Actually, the Apex seals are more like piston rings and valve seals as coolant doesn't pass them. They maintain compression though, so your right there.Nah, it's a completely custom car.
Carnage - what I meant was, other than what is written in a thread on a forum, did you look into it after wards to confirm. That guy only believes IIRC. I'll look into it tonight.
Brian - The apex seals are the equivalent to a head gasket. When one goes, you lose compression and the motor is "blown". It's just that if you can't do it yourself, finding someone to rebuild an engine is complicated. When mine blows, I'll be rebuilding it myself. If it fails, then I'll send it out to a shop and get a bridge port done at the same time.
Nah, didn't see that. Link???Did you guys see that 87 RX7 on Passtime last night. Blew the motor or the tranny on the line! ahaha... He was bouncing it off the rev limiter and it jerked and jusy stopped dead.
Hey joey... could you post a video of your buddy's 20b?
I guess you're right as well. It's kinda hard to really say because the engines are so different. It kinda acts as both You know, those 3 parts all together do the same job as the 40+ in a piston engine.. :lol:Actually, the Apex seals are more like piston rings and valve seals as coolant doesn't pass them. They maintain compression though, so your right there.
This is interesting. If I end up needing a shop rebuild, and I'm still in eastern Canada, I may just drive it out there. :tup:Engine rebuilding around Ontario is not hard. Scarborough Mazda and Dave Wood both have Master rotary mechanics on site and build quite a few racecar motors a year. Besides that, there are plenty more worth mention. Just thought I'd add that in.
kiesel used to have a sick FD rx7
Dont let it worry you!I have always liked the look of the RX7 with the lights down, when the lights are up, i find it kinda fugly. But i'd still own one.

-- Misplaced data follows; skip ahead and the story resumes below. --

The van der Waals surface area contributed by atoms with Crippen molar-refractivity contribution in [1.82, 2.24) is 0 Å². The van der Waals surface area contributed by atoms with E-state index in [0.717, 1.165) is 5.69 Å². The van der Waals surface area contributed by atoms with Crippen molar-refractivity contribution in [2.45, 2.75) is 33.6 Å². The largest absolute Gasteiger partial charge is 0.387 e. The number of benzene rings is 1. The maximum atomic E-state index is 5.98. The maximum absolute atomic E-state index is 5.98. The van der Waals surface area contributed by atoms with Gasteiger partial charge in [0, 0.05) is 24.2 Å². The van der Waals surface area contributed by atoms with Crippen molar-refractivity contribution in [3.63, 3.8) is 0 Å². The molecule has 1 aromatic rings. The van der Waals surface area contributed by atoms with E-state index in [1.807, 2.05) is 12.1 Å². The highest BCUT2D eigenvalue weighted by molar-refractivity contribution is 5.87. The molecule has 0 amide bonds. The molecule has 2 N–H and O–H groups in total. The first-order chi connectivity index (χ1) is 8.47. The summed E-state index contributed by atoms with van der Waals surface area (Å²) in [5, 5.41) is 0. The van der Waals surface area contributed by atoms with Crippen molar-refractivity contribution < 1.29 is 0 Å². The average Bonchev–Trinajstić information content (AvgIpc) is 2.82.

What worries me about rotary is APEX seals!
One issue with the rotary that most people neglect is the need to tune it , just adding an exhaust and intake can make such a drastic difference in the volume of air a rotory can injest that a good re-tune is manditory.Well, i guess its all about how you drive your car. My bro had a RX7 with a turbo 2 motor, and many upgrades and in no time his seals went.. But when i think about it, i know my bro would have been driving it hard.. But when i looked into them, i saw that apex seals have been issues in many cases.. so i figured it was a problem that is common.
I knew the gist of it, Never knew the "why" on the apex seals running more smoothly though! Thanks for that info!!!!!!All this discussion about rotary reliability has forced me to chime in again. Rotary engines see maximum efficiency at roughly 5,000rpm. That's the point a which you get optimal performance and fuel economy. It's also around this point that seals wear less. That's why rotary engines that are used are better then ones driven by people without a clue.
So, why does the engine last longer at higher rpm? Because the rotors tumble. The actual speed at which a rotor moves is roughly 1/3 the engines actual rpm. At low rpm, the rotors wobble, forcing excessive wear on the seals. At high rpm they go into more of a spin motion as the outward forces acting on them force them against the walls of the rotor housing more consistently like a piston ring would be.
Hope that helps to clarify. It's one thing to say that the do last longer when driven hard versus actually knowing why.